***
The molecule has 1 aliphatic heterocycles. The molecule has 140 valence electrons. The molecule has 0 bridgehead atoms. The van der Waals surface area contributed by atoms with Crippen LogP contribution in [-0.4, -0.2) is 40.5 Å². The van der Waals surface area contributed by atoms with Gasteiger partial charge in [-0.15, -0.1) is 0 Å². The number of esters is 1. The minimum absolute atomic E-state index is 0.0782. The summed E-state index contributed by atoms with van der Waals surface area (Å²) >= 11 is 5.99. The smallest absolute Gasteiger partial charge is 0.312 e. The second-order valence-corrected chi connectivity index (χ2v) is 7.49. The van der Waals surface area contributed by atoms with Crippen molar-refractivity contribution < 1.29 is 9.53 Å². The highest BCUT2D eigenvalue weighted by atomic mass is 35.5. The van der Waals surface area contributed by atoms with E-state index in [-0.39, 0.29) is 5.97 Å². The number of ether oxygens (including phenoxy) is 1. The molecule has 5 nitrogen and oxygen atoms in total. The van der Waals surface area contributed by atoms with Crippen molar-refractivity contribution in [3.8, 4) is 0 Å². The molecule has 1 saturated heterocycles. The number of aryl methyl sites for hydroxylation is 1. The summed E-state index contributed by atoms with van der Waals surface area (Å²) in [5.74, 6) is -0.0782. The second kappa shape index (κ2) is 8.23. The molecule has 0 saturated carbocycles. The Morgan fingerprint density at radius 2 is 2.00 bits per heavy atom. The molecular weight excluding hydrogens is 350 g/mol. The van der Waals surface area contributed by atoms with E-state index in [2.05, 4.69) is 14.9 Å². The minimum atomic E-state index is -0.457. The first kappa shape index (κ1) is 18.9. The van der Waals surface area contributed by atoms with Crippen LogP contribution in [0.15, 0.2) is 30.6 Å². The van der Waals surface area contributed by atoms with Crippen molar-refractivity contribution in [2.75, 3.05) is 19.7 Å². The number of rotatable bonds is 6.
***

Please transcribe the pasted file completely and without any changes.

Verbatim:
The molecule has 1 aliphatic heterocycles. The molecule has 140 valence electrons. The molecule has 0 bridgehead atoms. The van der Waals surface area contributed by atoms with Crippen LogP contribution in [-0.4, -0.2) is 40.5 Å². The van der Waals surface area contributed by atoms with Gasteiger partial charge in [-0.15, -0.1) is 0 Å². The number of esters is 1. The minimum absolute atomic E-state index is 0.0782. The summed E-state index contributed by atoms with van der Waals surface area (Å²) >= 11 is 5.99. The smallest absolute Gasteiger partial charge is 0.312 e. The second-order valence-corrected chi connectivity index (χ2v) is 7.49. The van der Waals surface area contributed by atoms with Crippen molar-refractivity contribution < 1.29 is 9.53 Å². The highest BCUT2D eigenvalue weighted by atomic mass is 35.5. The van der Waals surface area contributed by atoms with E-state index in [-0.39, 0.29) is 5.97 Å². The number of ether oxygens (including phenoxy) is 1. The molecule has 5 nitrogen and oxygen atoms in total. The van der Waals surface area contributed by atoms with Crippen molar-refractivity contribution in [3.8, 4) is 0 Å². The molecule has 1 saturated heterocycles. The number of aryl methyl sites for hydroxylation is 1. The summed E-state index contributed by atoms with van der Waals surface area (Å²) in [5.74, 6) is -0.0782. The second kappa shape index (κ2) is 8.23. The molecule has 0 saturated carbocycles. The Morgan fingerprint density at radius 2 is 2.00 bits per heavy atom. The molecular weight excluding hydrogens is 350 g/mol. The van der Waals surface area contributed by atoms with E-state index in [2.05, 4.69) is 14.9 Å². The minimum atomic E-state index is -0.457. The first kappa shape index (κ1) is 18.9. The van der Waals surface area contributed by atoms with Crippen LogP contribution in [0.15, 0.2) is 30.6 Å². The van der Waals surface area contributed by atoms with Crippen molar-refractivity contribution in [2.75, 3.05) is 19.7 Å². The number of rotatable bonds is 6.